AstralTraveller
02-19-2008, 07:27 PM
Back when I lectured Statistical Inference, I received a complain from a parent who argued that I should pass her daughter because she was under a medical condition (stress), despite she not having taken any of my exams! I didn't even know the kid (she never showed up in class).

I passed on the highly inappropriate pressure to the highest authorities of the department. I mean, maybe she could get an exemption for the semester instead of failing, but getting a passing grade without any evidence for me to pass the kid, it was unheard of! Of course she did not pass. The department decided ultimately to fail the kid.

Ancalagon The Black
02-19-2008, 07:37 PM
Heh !! I reckon if you try to complain in my university they will flunk you in the next test or just refuse to entertain any such requests.

econorama
02-19-2008, 08:23 PM
In my econometrics class, after the first test some students complained to the professor that he hadn't adequately prepared us for the test. We hadn't gotten our grades back, but they were assuming (correctly) that they'd done badly.

One student got a score in the 90s, I got an 87, and everyone else got scores in the 60s or below. But the test had been entirely made up of homework problems we'd been assigned. For most of the questions he hadn't even changed the numbers. People will complain about anything if they think it'll help.

Ancalagon The Black
02-19-2008, 08:25 PM
Excellent point econorama. I remember that I once complained to the department head about the teaching (or lack of it) of a particular teacher. Nothing happened. He still teaches us. Ugh !!

Karina 07
02-19-2008, 09:41 PM
Undergrads have the right incentives to complain, I guess: they don't usually think their profs' opinions of them matter, at least not the vast majority of their profs because even if they need one or two profs to write them recommendations later they can still blow off entire departments.... It's maybe like a lesser version of people posting fake things on thegradcafe.com, where it's basically costless to complain and you might get an improved mark back, even if the chances are slim. I had a prof once who, noticing this, said that you were free to complain to him about any mark and try to raise it by X, but if he disagreed with you he'd reserve the right to take X *off* your original mark.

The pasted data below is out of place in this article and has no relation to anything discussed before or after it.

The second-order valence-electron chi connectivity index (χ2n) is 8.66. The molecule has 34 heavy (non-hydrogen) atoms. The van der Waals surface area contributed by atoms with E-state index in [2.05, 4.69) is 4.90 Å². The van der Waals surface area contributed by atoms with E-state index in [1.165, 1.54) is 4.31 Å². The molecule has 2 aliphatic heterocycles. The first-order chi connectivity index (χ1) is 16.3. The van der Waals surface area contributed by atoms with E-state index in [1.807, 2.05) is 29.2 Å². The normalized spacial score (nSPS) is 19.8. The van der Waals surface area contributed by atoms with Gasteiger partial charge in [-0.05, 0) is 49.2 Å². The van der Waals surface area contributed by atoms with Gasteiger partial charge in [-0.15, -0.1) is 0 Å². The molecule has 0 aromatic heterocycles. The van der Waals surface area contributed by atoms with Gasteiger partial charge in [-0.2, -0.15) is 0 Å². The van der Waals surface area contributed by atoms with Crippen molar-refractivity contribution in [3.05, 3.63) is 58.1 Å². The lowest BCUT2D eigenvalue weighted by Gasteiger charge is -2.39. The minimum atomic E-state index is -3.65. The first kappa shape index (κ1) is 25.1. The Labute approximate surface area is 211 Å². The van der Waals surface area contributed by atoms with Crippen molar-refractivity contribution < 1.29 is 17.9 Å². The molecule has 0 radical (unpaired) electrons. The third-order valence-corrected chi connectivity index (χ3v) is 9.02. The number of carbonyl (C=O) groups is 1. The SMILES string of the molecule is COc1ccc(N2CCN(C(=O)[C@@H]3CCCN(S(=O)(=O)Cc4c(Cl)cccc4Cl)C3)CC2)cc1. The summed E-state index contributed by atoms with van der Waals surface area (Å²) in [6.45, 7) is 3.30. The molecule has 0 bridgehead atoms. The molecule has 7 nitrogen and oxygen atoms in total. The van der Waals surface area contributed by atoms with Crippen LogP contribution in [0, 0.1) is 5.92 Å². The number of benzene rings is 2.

Incidentally, grad students should never complain about marks. A prof told us this quite frankly at the beginning of the year. He said even if you're right, even if you did deserve more, the fact that you're complaining will be more of a black mark against you than any miniscule benefit you could derive from it, and tales of your complaining would spread throughout the faculty.

israelecon
02-19-2008, 09:45 PM
i know a prof that gives everyone 5 extra points on every test, and you forfeit those points if you complain and he doesn't accept your complaint. this creates a disincentive for dumb complaints.